The monument to Battery B, 1st New York Light Artillery is south of Gettysburg on Hancock Avenue. (39.810629° N, 77.235778° W; Google map; Tour map: Hancock Avenue Part 3) It was dedicated in 1888 by the State of New York.
Battery B brought 114 men to the field serving four 10-pounder Parrott Rifles. Captain James McKay Rorty, a Second Corps Ordnance Officer who requested a combat command for the battle, took over from Lieutenant Albert S. Sheldon on July 2-3.
The battery fought near the Wheatfield and on McGilvery’s line of artillery along Plum Run on July 2, and was stationed on Cemetery Ridge on July 3, directly in the path of Pickett’s Charge.
Three of the battery’s cannon were disabled in the bombardment preceding the charge. So many men were out of action that Rorty grabbed a swab to help work the remaining piece and borrowed a score of men from the nearby 19th Massachusetts Infantry Regiment to keep the gun firing.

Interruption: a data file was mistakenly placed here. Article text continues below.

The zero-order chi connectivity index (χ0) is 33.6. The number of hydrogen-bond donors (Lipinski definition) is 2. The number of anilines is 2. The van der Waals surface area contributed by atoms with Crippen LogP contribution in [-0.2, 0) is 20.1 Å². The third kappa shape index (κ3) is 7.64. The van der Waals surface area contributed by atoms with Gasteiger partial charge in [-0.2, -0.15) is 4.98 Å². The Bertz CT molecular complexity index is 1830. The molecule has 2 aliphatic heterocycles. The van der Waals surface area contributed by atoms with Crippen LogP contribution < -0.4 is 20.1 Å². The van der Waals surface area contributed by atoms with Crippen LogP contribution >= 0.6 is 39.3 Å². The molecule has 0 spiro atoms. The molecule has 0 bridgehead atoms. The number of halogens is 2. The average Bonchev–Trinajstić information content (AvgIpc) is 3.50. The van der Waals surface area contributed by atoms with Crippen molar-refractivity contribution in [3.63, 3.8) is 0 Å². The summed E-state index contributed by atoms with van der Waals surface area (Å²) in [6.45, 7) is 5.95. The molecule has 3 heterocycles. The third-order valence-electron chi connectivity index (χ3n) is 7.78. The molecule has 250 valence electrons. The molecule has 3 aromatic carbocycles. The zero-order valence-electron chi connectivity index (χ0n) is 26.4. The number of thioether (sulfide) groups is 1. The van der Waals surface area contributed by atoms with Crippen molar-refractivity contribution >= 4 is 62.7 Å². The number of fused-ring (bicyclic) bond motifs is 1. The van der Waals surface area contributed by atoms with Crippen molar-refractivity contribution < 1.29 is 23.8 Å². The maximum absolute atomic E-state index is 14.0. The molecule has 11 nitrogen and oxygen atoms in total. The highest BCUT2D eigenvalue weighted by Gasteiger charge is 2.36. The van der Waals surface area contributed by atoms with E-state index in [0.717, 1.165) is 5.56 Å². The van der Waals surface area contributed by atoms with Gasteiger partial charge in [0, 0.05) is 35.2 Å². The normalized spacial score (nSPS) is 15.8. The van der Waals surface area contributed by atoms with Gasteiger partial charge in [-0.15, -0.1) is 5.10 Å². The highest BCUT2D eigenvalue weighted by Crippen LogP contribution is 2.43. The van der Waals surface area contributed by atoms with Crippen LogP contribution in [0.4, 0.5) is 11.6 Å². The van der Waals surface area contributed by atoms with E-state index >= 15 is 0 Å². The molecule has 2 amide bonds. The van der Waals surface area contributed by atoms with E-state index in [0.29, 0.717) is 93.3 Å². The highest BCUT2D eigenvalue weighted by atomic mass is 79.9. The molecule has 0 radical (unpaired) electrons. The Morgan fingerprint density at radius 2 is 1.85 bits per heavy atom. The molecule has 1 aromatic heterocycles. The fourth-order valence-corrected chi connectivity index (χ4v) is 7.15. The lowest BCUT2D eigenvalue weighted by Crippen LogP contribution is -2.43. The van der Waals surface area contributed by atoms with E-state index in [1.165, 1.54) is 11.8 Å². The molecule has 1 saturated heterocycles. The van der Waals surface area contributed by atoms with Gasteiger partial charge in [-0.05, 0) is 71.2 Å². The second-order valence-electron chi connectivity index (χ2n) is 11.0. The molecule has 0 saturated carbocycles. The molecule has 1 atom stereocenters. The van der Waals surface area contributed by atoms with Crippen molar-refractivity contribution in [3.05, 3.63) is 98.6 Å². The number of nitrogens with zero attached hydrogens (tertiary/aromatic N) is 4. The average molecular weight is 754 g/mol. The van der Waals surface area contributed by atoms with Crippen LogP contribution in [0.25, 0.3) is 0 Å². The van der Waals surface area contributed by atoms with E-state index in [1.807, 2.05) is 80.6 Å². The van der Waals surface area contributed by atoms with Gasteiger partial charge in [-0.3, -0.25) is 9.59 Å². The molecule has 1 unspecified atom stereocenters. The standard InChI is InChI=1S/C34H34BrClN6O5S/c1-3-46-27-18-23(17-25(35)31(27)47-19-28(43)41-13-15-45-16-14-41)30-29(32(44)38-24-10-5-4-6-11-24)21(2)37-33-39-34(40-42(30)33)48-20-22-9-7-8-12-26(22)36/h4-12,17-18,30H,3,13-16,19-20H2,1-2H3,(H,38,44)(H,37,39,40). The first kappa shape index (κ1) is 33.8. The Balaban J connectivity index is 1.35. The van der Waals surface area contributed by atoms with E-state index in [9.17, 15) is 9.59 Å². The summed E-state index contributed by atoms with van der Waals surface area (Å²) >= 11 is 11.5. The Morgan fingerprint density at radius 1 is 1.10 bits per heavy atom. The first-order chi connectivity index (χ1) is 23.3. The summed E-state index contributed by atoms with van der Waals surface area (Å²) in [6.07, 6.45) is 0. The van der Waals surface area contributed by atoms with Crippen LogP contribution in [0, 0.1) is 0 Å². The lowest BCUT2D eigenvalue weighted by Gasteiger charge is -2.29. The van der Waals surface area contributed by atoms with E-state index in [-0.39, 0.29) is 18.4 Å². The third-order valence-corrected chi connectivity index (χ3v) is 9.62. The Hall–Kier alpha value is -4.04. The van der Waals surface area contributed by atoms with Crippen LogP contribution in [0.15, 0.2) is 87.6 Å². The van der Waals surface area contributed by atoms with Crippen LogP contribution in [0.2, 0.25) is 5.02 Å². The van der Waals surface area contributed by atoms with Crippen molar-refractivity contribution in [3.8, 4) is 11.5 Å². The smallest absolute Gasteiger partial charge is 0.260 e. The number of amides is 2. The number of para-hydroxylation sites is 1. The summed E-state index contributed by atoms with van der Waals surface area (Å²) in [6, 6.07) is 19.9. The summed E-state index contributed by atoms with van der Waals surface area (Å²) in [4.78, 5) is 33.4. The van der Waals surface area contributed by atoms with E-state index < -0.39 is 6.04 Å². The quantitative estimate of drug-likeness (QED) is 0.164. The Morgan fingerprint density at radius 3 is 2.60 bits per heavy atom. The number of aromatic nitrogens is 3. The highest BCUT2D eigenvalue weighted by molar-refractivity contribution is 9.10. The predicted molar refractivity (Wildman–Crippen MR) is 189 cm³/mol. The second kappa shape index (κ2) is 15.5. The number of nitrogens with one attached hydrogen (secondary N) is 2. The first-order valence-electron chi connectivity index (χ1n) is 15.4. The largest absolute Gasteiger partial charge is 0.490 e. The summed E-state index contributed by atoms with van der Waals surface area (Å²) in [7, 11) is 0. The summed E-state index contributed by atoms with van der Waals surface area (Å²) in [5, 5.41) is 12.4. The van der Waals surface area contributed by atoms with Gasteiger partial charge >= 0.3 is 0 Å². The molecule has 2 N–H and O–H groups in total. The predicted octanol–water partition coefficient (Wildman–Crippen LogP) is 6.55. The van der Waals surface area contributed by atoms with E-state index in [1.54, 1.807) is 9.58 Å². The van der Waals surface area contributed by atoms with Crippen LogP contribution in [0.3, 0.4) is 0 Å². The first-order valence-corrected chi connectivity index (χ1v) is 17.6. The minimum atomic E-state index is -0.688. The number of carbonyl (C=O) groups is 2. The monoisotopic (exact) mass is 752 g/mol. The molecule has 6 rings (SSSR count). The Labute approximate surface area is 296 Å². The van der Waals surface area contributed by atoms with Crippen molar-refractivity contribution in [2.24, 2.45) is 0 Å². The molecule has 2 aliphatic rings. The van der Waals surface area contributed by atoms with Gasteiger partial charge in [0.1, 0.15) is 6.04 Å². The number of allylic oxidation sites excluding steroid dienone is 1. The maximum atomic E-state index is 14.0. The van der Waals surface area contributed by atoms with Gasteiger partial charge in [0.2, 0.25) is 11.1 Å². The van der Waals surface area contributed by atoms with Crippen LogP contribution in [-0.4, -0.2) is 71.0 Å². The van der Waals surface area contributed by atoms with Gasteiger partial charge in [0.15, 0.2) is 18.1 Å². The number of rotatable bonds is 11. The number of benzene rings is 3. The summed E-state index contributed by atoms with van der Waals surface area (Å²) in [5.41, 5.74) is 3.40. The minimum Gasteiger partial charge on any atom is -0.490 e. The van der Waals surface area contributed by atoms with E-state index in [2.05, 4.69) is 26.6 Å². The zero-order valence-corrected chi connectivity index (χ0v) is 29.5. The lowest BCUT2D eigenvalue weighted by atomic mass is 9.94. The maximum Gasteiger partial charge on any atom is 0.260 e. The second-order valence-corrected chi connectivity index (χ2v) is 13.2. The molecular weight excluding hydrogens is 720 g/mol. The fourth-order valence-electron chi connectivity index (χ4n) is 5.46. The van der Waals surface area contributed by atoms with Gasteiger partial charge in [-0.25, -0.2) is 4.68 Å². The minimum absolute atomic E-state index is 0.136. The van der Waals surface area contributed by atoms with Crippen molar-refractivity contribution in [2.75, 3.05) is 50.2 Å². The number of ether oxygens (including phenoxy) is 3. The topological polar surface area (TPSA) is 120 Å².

Rorty and nine other men were killed and Lieutenant Albert S. Sheldon was wounded as Kemper’s Virginians briefly overran the battery in a flurry of hand to hand fighting, planting their colors on one of the guns before they were killed or captured. Lieutenant Robert E. Rogers was left in command.
From the front of the monument:
1st New York Light Artillery,
Artillery Brigade 2d Corps
From the right side:
Position held afternoon of July 3rd, 1863.
Casualties; killed 10, wounded 16.
From the rear:
Organized at Baldwinsville, Onondaga Co. New York.
From the left side:
Mustered into service Aug. 31, 1861.
Participated in 78 days of battle.
Mustered out of service June 18, 1865.